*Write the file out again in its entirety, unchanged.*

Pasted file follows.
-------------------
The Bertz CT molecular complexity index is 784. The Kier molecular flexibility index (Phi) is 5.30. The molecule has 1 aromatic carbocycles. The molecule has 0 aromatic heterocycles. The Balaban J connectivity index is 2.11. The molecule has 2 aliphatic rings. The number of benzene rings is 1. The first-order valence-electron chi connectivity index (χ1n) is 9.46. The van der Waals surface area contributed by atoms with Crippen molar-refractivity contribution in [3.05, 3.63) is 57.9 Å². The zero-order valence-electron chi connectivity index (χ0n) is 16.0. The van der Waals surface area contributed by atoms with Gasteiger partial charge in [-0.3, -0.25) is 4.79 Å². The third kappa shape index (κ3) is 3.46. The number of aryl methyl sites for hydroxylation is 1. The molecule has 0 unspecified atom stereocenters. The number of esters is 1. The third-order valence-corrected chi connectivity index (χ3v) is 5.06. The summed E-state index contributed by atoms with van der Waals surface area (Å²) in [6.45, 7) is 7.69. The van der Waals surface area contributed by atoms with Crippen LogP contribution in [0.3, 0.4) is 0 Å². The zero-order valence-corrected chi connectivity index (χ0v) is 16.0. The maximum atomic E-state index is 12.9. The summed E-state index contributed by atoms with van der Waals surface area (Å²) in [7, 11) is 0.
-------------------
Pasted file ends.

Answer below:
The Bertz CT molecular complexity index is 784. The Kier molecular flexibility index (Phi) is 5.30. The molecule has 1 aromatic carbocycles. The molecule has 0 aromatic heterocycles. The Balaban J connectivity index is 2.11. The molecule has 2 aliphatic rings. The number of benzene rings is 1. The first-order valence-electron chi connectivity index (χ1n) is 9.46. The van der Waals surface area contributed by atoms with Crippen molar-refractivity contribution in [3.05, 3.63) is 57.9 Å². The zero-order valence-electron chi connectivity index (χ0n) is 16.0. The van der Waals surface area contributed by atoms with Gasteiger partial charge in [-0.3, -0.25) is 4.79 Å². The third kappa shape index (κ3) is 3.46. The number of aryl methyl sites for hydroxylation is 1. The molecule has 0 unspecified atom stereocenters. The number of esters is 1. The third-order valence-corrected chi connectivity index (χ3v) is 5.06. The summed E-state index contributed by atoms with van der Waals surface area (Å²) in [6.45, 7) is 7.69. The van der Waals surface area contributed by atoms with Crippen LogP contribution in [0.3, 0.4) is 0 Å². The zero-order valence-corrected chi connectivity index (χ0v) is 16.0. The maximum atomic E-state index is 12.9. The summed E-state index contributed by atoms with van der Waals surface area (Å²) in [7, 11) is 0.